“I’ve always wanted to be an artist, but in college I really kind of found my path, art as a way to process my identity and my ideas.”

One of the paintings she will unveil at the show Friday is a 6½-by-7-foot wood panel, a painting within a painting. A light-skinned black woman sitting on a stool, staring out, a portrait of her own face — darker in color — behind her on an easel.

Its title: “If a Black Woman is Afraid of the Dark, is She Afraid of a Shadow or Herself?”

The backdrop of the painting is made up of brown paper bags that Wiese collected from grocery stores and carefully cut and glued to the wood panel — a nod to the “brown paper bag test” used in the early 20th century at black colleges and other black organizations to deny admission to anyone whose skin was darker than the bag.

Her mom had told her about the test when she was younger, Wiese says.

And she learned more in college, researching for a short documentary on mulitracial identities.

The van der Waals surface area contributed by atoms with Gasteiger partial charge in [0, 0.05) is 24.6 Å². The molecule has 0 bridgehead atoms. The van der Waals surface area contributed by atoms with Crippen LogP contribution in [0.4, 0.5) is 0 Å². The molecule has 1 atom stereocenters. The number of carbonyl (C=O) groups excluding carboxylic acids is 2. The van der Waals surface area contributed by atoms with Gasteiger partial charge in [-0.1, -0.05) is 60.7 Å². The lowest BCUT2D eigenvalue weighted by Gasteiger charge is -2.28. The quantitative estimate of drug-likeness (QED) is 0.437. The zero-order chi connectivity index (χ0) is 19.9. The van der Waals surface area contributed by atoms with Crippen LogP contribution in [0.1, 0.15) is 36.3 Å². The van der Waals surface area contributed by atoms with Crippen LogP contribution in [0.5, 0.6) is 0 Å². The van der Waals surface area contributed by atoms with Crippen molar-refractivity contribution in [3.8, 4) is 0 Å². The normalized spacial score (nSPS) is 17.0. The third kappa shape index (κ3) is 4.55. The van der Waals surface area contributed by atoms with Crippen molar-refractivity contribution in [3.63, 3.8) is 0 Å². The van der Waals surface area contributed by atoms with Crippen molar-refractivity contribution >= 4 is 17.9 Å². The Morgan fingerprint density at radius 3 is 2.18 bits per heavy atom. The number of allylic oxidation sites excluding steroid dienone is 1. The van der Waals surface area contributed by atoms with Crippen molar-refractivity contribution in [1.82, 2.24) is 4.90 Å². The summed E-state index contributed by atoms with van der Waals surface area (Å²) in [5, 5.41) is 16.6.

“It made me think differently about some of my early experiences with other black girls and the underlying sense of distrust there.”

She began to grapple with colorism — the privilege of lighter skin — and its continuing presence in the world and making it a focus of her work.

To illustrate it in her painting, Wiese searched for black female faces from pages of women’s fashion magazines from the mid-’90s forward.

She flipped through thousands of glossy pages to find enough faces of color — darker than a paper bag — to put in her montage.

“Those were the magazines I saw growing up. The faces I saw and the faces I didn’t see because they weren’t considered valuable enough to put in a magazine.”

Black faces erased.

“That’s my mother being made invisible. That’s my sisters being made invisible.”

Wiese used every shade of black paint she could find — carbon black, blue black, mars black, chromatic black — to create the image of the woman in her painting.